How Can I Determine the Mass of a Penny Using Data from 26 Envelopes?

• dcgirl16
In summary, the conversation discusses an experiment where the weight of 26 envelopes with varying numbers of pennies is measured and arranged in order from least to greatest. The goal is to find the weight of one penny without knowing the number of pennies in each envelope. The conversation suggests using a graph to show a straight line relationship between the weight and position of the envelopes, which can help determine the change in mass for an increase of one penny. This experiment is similar to Milikan's experiment.
dcgirl16
i was given 26 envelopes each with a different number of pennies inthem. I weighed each envelope and the mass of the empty one. THen i subtracted the mass of the enveleope and put the mass in order from least to greatest. Using this information i need to find the mass of one penny, even tho i don't have the number of pennies in the envlopes. THis lab is supposed to represent milikans experiment. THe only thing i have figured out is that if you take the first mass and multiply it by 1.013 you get the next mass and then you multiply that and get the next one. Except i don't know how to usethis info what else can i do.

dcgirl16 said:
i was given 26 envelopes each with a different number of pennies inthem. I weighed each envelope and the mass of the empty one. THen i subtracted the mass of the enveleope and put the mass in order from least to greatest. Using this information i need to find the mass of one penny, even tho i don't have the number of pennies in the envlopes. THis lab is supposed to represent milikans experiment. THe only thing i have figured out is that if you take the first mass and multiply it by 1.013 you get the next mass and then you multiply that and get the next one. Except i don't know how to usethis info what else can i do.
Once your masses of envelope contents are arranged in order, you can arrange those numbers on a rectangular grid (a graph) with the mass on one axis and the position of the mass on the second axis with the positions chosen so that the data points form a straight line that goes through the origin. The positions should be positve integer multiples of one grid distance. When the line has been formed, you should be able to deduce the change in mass for an increase of one penny.

I would suggest using the data you have collected to create a graph or table to visually represent your results. This can help you see any patterns or relationships between the masses of the envelopes. From there, you can use mathematical techniques such as regression analysis to determine the mass of one penny. Additionally, you can conduct further experiments by adding more envelopes with different numbers of pennies to improve the accuracy of your results. This will also allow you to test the validity of your calculations and determine the margin of error. Overall, it is important to approach this task with a scientific mindset, using data analysis and experimentation to accurately determine the mass of one penny.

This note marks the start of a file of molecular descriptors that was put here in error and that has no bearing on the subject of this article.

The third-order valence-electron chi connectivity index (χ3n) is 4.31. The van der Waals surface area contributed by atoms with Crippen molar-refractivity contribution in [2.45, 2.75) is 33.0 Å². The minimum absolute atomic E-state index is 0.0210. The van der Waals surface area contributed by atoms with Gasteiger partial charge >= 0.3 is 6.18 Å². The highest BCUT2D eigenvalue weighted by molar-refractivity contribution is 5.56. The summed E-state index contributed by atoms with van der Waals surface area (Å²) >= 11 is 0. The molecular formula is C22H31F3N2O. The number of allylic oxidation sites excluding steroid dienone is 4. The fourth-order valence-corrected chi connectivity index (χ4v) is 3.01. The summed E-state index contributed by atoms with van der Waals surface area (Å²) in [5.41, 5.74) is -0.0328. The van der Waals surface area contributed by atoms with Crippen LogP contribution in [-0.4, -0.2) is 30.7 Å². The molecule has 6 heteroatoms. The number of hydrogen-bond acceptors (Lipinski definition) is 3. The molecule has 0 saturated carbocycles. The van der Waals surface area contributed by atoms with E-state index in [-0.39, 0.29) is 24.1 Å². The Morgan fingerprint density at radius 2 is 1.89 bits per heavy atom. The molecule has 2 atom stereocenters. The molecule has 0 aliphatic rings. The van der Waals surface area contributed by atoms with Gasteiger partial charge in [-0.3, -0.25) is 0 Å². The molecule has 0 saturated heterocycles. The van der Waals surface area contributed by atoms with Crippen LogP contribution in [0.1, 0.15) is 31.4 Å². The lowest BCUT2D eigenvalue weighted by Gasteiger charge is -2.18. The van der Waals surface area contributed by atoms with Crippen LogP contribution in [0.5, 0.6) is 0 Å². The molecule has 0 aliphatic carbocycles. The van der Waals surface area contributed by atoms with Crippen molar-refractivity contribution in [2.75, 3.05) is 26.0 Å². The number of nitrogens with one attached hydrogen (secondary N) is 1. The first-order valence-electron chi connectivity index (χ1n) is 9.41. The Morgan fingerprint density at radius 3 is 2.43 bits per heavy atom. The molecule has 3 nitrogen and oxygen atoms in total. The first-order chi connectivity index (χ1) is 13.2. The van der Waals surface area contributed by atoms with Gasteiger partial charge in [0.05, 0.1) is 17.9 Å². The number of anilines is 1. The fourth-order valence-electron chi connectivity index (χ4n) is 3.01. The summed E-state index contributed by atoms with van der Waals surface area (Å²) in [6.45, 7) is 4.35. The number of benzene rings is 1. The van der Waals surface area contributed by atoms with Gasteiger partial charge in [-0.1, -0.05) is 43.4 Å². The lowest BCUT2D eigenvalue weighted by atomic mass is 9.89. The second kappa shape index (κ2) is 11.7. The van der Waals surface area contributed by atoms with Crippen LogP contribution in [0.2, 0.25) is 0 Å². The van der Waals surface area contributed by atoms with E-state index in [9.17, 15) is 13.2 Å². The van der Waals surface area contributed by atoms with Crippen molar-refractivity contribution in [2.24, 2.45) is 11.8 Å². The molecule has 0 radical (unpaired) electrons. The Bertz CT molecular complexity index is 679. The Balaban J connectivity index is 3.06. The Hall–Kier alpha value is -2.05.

What is the process for finding the mass of a penny?

The process for finding the mass of a penny involves using a scale or balance to measure the weight of the penny. The weight is then converted to mass by dividing it by the acceleration due to gravity.

Why is it important to know the mass of a penny?

Knowing the mass of a penny is important for a variety of reasons. It can be used to determine the density of the material the penny is made of, as well as its composition. It can also be used in scientific experiments and calculations.

What is the standard mass of a penny?

The standard mass of a penny is 2.5 grams. However, due to manufacturing variations and wear and tear, the mass of a penny may vary slightly from this standard.

What unit is used to measure the mass of a penny?

The mass of a penny is typically measured in grams (g) or milligrams (mg). In some cases, it may also be measured in ounces (oz) or pounds (lbs).

Can the mass of a penny change over time?

Yes, the mass of a penny can change over time due to factors such as wear and tear, corrosion, and dirt build-up. However, these changes are usually minimal and may not significantly affect the overall mass of the penny.

• Introductory Physics Homework Help
Replies
8
Views
6K
• Introductory Physics Homework Help
Replies
1
Views
3K
• Introductory Physics Homework Help
Replies
27
Views
22K
• Introductory Physics Homework Help
Replies
9
Views
16K
• Introductory Physics Homework Help
Replies
1
Views
2K
• Calculus
Replies
24
Views
3K
• Introductory Physics Homework Help
Replies
2
Views
2K
• Advanced Physics Homework Help
Replies
1
Views
2K
• Advanced Physics Homework Help
Replies
7
Views
2K
• Introductory Physics Homework Help
Replies
6
Views
6K